APCA's work to adapt palliative care to the African context takes place against a constantly shifting backdrop of issues and factors that affect care delivery. Among the key issues and opportunities we're constantly monitoring and taking into account as we shape our strategies are:
Changes from traditional plant-based diets towards processed western-style foods, and the move away from an active farm-based life towards sedentary desk-based work, are resulting in an enormous increase in lifestyle-related diseases such as cancer and diabetes. These diseases are long-term and require palliative care, so it's vital that strong delivery systems be put in place before the rise in these diseases really kicks in across Africa.
Access to palliative care services (especially in rural areas) could be greatly increased if a wider range of health care professionals was trained and permitted to deliver aspects of holistic care. Africa's doctor-to-patient ratios are so imbalanced that if it's only doctors who are legally permitted to prescribe medication such as morphine, there's no hope of reaching most of the population in need of palliative care. Some countries are following Uganda's example and changing existing legislation to allow some doctors' roles to be 'shifted' to specially-trained nurses – for example, enabling them to prescribe oral morphine to patients in moderate to severe pain. Advocating for more countries to follow suit is an important part of APCA's work to ensure the right regulatory framework for palliative care delivery.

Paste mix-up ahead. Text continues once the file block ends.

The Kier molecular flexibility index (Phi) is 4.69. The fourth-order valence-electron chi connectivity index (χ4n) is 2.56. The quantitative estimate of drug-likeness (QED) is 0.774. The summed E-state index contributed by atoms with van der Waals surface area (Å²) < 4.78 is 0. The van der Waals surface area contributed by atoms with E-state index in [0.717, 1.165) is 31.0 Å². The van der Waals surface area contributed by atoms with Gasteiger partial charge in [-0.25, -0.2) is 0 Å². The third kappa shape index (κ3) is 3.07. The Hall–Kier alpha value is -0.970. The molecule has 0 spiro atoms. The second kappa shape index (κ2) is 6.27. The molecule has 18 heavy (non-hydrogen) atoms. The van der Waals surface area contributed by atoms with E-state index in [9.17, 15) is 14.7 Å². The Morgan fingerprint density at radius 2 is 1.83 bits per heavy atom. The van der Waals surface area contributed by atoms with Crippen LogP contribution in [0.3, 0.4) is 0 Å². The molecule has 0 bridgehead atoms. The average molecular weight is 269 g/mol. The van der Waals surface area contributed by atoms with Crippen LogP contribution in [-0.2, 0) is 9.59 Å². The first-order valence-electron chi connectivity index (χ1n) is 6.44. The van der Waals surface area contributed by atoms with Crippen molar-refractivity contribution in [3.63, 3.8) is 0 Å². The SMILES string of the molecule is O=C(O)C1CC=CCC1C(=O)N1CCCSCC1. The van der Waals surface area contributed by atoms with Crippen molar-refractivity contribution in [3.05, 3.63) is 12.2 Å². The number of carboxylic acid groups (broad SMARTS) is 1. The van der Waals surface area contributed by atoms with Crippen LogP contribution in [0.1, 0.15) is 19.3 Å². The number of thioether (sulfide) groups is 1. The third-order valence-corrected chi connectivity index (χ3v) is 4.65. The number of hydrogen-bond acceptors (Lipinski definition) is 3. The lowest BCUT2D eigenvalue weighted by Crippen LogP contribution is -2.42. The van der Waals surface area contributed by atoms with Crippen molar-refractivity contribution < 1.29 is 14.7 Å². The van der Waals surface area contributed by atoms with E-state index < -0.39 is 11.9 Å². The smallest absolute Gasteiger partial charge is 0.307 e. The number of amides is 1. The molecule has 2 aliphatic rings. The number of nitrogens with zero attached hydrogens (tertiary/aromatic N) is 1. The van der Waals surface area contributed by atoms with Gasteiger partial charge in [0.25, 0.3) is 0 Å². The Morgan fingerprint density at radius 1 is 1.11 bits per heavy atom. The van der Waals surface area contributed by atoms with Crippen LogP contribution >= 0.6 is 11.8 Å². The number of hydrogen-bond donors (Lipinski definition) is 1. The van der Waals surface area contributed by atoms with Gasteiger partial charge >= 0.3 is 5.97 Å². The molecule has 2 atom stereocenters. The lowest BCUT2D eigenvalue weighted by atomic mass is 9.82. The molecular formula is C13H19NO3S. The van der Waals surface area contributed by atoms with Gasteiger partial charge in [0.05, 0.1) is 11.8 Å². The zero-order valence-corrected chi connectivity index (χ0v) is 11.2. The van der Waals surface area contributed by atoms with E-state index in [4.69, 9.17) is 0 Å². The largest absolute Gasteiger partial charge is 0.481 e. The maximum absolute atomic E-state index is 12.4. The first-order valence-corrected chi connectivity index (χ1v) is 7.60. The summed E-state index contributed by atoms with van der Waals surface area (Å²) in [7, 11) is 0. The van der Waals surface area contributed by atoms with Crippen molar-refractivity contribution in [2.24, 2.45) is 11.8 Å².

In light of the AIDS epidemic, the need for palliative care for African children is disproportionate – whether for themselves, or to help them cope with caring for and losing sick parents. In 2007, 1.8m children in Sub-Saharan Africa were living with HIV/AIDS, some 240,000 deaths reported and many more children orphaned. Statistics for child cancer deaths aren't available, but these are also likely to have been significant.
Children's special needs are easily neglected, as it's often the same nurses or carers who give palliative care to children and adults. But the 'one-size-fits-all' approach doesn't work with palliative care. Children have different needs from adults. Their varying stages of development affect their understanding of their illness; they are not legally able to consent to medical treatment; they may lack the language, confidence or skills to express their needs or pain. On the medical side, as well as a lack of understanding of the disease process in children, there is often restricted access to paediatric drugs. Desperate poverty also forces parents to make tough decisions on who receives finite resources, and Africa's many child-headed households need special support.
Issues of gender power affect women's access to palliative care. They may often be economically dependent and have limited control over end-of-life preferences and access to information about their illness. They're often the primary carers in a family, so they shoulder a disproportionate burden if a relative falls sick, and can conversely be left without proper care when they're the ones who are seriously ill. It's vital that as more girls are educated and enter the paid workforce, so they have more independence and a better understanding of their rights. APCA also works specifically to make women fully aware about palliative care – both for themselves and for their families.